Identities past and present
By Miriam Coronel Ferrer

Southeast Asia then and now is home to a multitude of peoples and communities whose past remains to be rediscovered, and their links to the present retraced.

As this humble collection of articles show, the sources and tools available to the committed scholar in his/her journey to rediscovery are multiple.

Among these tools is language, or the whole range of “linguistic repertoire” heard and spoken in this instance, in the small rural town of Sekadau in Kalimantan.

A fecund source can be epic literature, like the Subanen guinguman, sang by Apu Jaringilan Sayamba in Maralag, Zamboanga del Sur, recorded and studied for what its form and content can reveal of the Subanen’s love and aspirations for their ancestral domain.

Or, sources and tools can be as anachronistic to the tradition of oral history and as recent as an anthology of contemporary writings of the young lumad (indigenous peoples) of Mindanao.

Certainly, the available tools utilized in different academic disciplines – sociology, anthropology, history, politics, linguistics, cultural studies and the natural sciences – have been tapped well to unearth the mysteries of these old and new societies in the region. This variety of tools, in turn, has produced a multiplicity of meanings and existence that has seen the identity discourse in Southeast Asia penetrating all academic disciplines.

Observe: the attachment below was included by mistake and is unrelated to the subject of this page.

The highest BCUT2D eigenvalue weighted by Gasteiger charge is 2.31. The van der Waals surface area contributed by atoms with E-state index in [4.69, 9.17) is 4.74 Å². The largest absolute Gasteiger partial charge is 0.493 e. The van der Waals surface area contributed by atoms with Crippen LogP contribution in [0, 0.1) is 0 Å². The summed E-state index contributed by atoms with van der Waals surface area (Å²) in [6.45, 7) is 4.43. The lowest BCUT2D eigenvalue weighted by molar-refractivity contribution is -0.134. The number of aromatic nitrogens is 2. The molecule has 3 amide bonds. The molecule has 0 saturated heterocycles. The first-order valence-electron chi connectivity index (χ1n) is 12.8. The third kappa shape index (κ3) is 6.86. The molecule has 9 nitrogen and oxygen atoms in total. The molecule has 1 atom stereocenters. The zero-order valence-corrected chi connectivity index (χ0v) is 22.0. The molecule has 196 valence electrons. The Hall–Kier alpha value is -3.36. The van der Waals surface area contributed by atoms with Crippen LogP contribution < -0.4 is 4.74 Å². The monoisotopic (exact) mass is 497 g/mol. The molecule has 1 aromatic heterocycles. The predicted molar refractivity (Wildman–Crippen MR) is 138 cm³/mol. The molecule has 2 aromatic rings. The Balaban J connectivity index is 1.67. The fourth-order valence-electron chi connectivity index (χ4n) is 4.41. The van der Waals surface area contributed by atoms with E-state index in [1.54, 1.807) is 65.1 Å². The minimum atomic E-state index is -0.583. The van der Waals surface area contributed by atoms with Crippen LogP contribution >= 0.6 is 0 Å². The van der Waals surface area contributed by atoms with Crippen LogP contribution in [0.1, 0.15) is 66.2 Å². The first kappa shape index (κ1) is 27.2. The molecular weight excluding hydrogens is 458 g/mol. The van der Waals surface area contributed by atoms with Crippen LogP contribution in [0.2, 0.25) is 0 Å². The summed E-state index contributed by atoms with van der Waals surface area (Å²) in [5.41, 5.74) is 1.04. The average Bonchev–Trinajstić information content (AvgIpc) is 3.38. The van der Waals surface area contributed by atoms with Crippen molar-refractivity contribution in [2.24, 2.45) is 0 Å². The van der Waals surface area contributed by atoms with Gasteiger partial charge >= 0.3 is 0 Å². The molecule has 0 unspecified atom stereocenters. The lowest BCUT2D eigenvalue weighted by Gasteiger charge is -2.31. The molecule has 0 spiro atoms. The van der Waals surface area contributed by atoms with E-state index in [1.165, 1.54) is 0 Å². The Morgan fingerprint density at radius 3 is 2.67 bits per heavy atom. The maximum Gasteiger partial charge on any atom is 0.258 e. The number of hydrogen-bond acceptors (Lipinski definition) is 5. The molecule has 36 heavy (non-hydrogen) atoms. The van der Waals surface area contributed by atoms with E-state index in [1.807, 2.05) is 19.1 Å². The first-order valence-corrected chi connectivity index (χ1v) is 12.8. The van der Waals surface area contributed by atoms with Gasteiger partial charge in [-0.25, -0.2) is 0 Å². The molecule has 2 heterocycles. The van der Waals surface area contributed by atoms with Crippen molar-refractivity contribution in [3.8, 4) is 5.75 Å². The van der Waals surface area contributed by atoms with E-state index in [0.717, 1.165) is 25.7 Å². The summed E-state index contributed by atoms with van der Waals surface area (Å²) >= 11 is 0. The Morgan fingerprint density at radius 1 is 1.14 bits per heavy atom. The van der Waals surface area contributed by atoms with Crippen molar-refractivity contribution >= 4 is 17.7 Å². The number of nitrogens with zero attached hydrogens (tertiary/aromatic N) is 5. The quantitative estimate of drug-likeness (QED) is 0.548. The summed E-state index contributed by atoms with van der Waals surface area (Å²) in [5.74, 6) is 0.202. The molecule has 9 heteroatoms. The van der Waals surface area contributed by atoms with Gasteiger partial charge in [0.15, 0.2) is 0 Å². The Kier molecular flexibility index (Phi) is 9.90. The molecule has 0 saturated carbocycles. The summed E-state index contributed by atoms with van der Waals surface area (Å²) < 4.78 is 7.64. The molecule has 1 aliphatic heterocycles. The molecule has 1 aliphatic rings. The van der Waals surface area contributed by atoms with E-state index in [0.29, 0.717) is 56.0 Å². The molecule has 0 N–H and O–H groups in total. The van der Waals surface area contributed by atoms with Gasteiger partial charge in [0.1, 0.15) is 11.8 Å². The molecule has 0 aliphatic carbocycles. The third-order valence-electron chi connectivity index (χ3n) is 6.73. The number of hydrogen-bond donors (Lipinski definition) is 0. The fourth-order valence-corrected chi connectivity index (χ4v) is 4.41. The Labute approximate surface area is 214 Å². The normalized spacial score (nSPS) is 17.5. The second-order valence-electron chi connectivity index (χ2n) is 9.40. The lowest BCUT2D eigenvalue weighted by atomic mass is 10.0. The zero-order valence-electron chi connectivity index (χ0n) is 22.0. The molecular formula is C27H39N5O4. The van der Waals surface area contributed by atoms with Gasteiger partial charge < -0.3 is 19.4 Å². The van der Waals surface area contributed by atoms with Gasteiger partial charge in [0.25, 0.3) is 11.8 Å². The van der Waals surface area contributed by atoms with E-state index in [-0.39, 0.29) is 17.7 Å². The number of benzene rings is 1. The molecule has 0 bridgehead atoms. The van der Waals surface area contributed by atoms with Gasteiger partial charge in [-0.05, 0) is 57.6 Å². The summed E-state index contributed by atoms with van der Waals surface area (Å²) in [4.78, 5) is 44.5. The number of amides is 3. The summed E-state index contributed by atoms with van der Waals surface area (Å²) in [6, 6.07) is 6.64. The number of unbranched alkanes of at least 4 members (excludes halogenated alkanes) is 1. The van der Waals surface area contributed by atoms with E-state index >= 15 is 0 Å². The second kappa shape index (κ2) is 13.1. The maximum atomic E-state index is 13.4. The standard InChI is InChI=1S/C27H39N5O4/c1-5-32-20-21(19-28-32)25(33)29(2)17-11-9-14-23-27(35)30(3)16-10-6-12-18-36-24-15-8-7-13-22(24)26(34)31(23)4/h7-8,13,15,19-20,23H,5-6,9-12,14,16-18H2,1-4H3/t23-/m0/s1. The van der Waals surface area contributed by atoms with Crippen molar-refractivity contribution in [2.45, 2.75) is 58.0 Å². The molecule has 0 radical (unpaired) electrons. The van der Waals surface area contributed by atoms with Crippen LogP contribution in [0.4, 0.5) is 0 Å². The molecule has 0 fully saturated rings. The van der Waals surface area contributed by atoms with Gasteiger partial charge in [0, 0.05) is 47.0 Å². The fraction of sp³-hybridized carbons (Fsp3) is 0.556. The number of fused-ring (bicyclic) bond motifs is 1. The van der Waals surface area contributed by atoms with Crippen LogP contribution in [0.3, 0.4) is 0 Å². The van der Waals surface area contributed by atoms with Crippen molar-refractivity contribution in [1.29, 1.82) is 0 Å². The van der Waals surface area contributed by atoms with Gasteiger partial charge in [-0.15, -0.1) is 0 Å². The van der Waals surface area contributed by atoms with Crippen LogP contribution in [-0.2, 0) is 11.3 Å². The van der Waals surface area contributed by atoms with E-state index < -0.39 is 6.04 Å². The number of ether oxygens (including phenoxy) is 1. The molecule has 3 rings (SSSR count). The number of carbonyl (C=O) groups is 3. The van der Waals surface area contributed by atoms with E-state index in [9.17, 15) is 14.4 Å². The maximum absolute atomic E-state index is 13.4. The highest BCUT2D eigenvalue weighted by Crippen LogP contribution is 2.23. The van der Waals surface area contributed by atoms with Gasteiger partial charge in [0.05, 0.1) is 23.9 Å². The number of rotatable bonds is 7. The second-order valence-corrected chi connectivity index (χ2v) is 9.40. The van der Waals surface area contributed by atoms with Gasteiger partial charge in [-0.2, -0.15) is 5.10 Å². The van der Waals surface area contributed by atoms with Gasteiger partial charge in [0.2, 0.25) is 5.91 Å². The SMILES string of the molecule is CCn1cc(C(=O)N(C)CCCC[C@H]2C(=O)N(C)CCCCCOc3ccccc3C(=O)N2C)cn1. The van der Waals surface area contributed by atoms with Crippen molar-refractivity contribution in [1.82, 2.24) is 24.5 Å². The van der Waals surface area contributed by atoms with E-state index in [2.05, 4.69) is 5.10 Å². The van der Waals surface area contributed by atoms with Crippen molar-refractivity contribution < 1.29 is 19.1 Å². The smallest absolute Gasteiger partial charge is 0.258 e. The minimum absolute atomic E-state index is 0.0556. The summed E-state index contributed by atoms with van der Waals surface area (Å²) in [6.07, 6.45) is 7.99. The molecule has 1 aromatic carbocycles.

The beauty of the studies and their findings on identity construction in the region lies precisely in their power to unsettle standard categories, turn upside-down accepted beliefs, and stimulate introspection on what A.B.Shamsul has described as the “knowledge baseline” on Southeast Asia.

As a result, new or revitalized, non-monolithic (but equally contestable) knowledge constructions of identity have evolved.

Like their predecessors, these new interpretations engage in the battle for superiority in the real world.

Like the earlier knowledge, they reinforce or recreate new boundaries or ideational space -- Mindanao, Malay, and migrant, to name a few – to represent and to a certain extent find congruence with an equally dynamic and changing material space.

We welcome you to these papers that offer new articulations as examined from both small and big canvasses – a rural town, an epic, a community of young people, and that field of interest called, for better or worse, Southeast Asian studies.